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While the Muslim Brotherhood gets all the ink, the Salafists go on a rampage.

Egypt, I like your style

The warning bells are ringing

To the Supreme Council of the Armed Forces

A test for the Muslim Brotherhood

Egypt’s changing foreign policy

Egypt beyond Mubarak

The dissolution of the NDP

Remaking Cairo from below

Why Egypt should join the ICC

No citizenship without social justice

Mubarak's message

A new era for US-Egypt relations?

The old regime must be prosecuted

Revolution Interrupted? Liberating the media

The Brotherhood on the edge of reform

Brother-tarianism

Buying the People’s Assembly

What do Salafis really want?

A state of counter-emergency

Minimum wage a cure for 'corruption'

Beyond the referendum

Reform security, secure reform

The Tunisian Revolution: Initial Reflections

The Egyptian Revolution: First Impressions from the Field

Lest the revolution turn into a wasted opportunity

The U.S. Should Not Get Involved in Libya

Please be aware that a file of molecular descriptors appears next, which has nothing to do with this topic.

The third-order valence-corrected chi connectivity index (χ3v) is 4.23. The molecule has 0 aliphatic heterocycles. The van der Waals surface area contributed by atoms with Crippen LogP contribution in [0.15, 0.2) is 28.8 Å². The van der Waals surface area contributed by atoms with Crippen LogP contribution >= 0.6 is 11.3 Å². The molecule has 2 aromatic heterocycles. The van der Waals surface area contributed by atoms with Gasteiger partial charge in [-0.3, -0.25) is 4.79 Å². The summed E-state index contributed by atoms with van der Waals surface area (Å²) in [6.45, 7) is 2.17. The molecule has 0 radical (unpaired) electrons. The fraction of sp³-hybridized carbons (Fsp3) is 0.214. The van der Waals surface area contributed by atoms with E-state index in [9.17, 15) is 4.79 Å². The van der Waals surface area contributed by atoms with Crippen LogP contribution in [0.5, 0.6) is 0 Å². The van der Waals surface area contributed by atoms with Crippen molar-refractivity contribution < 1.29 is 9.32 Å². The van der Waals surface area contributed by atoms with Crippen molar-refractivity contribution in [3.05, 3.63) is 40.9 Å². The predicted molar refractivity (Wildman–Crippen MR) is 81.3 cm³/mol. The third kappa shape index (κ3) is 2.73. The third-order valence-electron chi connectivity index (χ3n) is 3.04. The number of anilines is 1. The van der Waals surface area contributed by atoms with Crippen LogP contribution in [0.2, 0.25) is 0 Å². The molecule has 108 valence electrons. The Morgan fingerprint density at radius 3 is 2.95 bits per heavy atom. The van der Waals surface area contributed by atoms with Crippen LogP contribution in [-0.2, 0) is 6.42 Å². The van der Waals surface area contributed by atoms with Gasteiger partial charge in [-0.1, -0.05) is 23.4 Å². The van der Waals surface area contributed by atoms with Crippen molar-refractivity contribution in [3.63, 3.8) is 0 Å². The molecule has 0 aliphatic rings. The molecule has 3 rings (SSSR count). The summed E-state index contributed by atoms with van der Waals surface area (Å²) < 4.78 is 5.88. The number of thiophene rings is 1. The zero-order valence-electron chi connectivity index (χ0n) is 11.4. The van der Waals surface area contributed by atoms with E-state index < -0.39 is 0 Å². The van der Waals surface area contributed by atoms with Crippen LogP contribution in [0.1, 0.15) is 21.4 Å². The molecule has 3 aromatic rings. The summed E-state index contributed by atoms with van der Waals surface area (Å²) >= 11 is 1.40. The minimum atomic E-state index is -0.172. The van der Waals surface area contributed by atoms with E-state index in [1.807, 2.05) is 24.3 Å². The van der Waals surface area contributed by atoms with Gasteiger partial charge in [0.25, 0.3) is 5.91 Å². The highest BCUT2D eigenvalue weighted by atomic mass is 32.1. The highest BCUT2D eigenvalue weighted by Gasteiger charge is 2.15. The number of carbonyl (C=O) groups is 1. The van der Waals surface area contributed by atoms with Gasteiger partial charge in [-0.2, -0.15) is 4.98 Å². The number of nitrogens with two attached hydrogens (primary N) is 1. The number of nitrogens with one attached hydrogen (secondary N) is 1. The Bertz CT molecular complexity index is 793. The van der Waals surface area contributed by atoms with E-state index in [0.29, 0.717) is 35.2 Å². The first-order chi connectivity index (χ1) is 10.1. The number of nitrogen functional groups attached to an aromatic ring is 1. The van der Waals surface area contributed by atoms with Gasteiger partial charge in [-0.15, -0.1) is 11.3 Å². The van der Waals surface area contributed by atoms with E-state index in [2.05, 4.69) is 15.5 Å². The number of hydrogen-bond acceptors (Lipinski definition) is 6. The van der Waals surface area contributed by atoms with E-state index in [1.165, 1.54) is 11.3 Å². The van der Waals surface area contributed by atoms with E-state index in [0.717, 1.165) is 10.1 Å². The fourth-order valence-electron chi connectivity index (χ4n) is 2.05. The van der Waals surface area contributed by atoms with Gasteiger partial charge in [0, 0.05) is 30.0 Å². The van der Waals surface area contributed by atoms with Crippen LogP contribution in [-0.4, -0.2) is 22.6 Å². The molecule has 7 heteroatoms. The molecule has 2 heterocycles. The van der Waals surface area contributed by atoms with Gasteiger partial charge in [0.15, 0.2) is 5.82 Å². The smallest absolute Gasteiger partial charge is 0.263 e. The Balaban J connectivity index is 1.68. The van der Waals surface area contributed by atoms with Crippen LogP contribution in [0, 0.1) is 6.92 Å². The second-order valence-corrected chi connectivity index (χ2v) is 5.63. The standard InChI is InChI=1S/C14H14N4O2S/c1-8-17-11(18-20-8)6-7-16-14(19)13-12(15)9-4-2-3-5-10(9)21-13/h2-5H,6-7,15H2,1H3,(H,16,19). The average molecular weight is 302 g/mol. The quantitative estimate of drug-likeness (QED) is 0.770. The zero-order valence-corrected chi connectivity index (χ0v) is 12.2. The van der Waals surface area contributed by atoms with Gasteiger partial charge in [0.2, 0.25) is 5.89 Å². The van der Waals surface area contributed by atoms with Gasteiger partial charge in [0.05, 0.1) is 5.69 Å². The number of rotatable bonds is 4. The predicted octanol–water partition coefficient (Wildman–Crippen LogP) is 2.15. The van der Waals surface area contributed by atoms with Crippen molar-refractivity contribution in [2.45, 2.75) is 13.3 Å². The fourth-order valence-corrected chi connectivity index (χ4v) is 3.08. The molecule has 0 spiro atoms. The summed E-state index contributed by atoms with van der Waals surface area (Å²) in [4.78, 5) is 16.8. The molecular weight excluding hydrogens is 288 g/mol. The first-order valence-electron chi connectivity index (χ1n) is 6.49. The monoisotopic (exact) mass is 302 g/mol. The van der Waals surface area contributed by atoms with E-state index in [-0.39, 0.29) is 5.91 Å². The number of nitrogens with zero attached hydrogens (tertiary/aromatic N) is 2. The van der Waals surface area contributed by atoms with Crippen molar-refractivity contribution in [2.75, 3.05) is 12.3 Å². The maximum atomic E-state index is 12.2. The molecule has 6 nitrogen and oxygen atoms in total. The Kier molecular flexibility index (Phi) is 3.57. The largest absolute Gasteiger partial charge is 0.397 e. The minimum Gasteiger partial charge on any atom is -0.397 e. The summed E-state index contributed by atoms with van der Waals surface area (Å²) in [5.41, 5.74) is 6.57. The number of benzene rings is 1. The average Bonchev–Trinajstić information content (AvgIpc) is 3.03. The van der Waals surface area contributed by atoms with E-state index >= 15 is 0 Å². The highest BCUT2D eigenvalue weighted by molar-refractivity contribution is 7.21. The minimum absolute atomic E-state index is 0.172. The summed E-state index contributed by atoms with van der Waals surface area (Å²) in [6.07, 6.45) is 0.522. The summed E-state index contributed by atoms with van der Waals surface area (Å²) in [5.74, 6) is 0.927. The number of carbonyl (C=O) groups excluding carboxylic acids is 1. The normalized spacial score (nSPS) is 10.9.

Five positions on the revolution

Urbanised Islam behind Pakistan's Sufi shrine bombings

Rethinking Internal Security in Egypt

Leo Strauss and the Grand Inquisitor

Push ahead now for a solution in Palestine

The Ongoing Attacks on Egypt’s Coptic Christians

SAUDI ARABIA'S ECONOMIC NEEDS AND THE PRICE OF OIL

Saudi Arabia and the Spectre of Protest

America Quiet on the Execution of Afghan Christian Said Musa

Egypt’s Copts in Al-Qaeda’s Sights

The Worldwide Danger of Religious Fundamentalism

Tread Softly

RECLIMING WOMEN'S RIGHT TO DIVORCE IN ISLAM

HOW SHARIA LAW PUNISHES RAPED WOMEN Hasan Mahmud

The global force behind Mumbai’s agony is in our midst

Some Discussions about Qur’an, Violence and Fitnah

Terror in the Name of God

The Adventure of an Islamic Reformer at Oxford, London, and Istanbul

Thank God for Justice

Using C hristian Principles to Enhance Economic Theory and Practice:

Worldwide Hate Speech Laws?

Freedom Agenda In Flames

Commentary: Candidates should seek votes of Muslim-Americans

Why Barack is Winning?

Indian Muslims and 'Terrorism': Some Searching Questions

Taqlid, Ijtihad, and Democracy

Election 08: Senator Obama, American Muslims and IslamophobiaStatement of Concerned Scholars about I

Struggling against sectarianism: Shia-Sunni ecumenism

“Happy Eid” from Turkey

Book Review: Islam in Post-Modern World

The Concept of Jihad in Islam

Downhill in Afghanistan: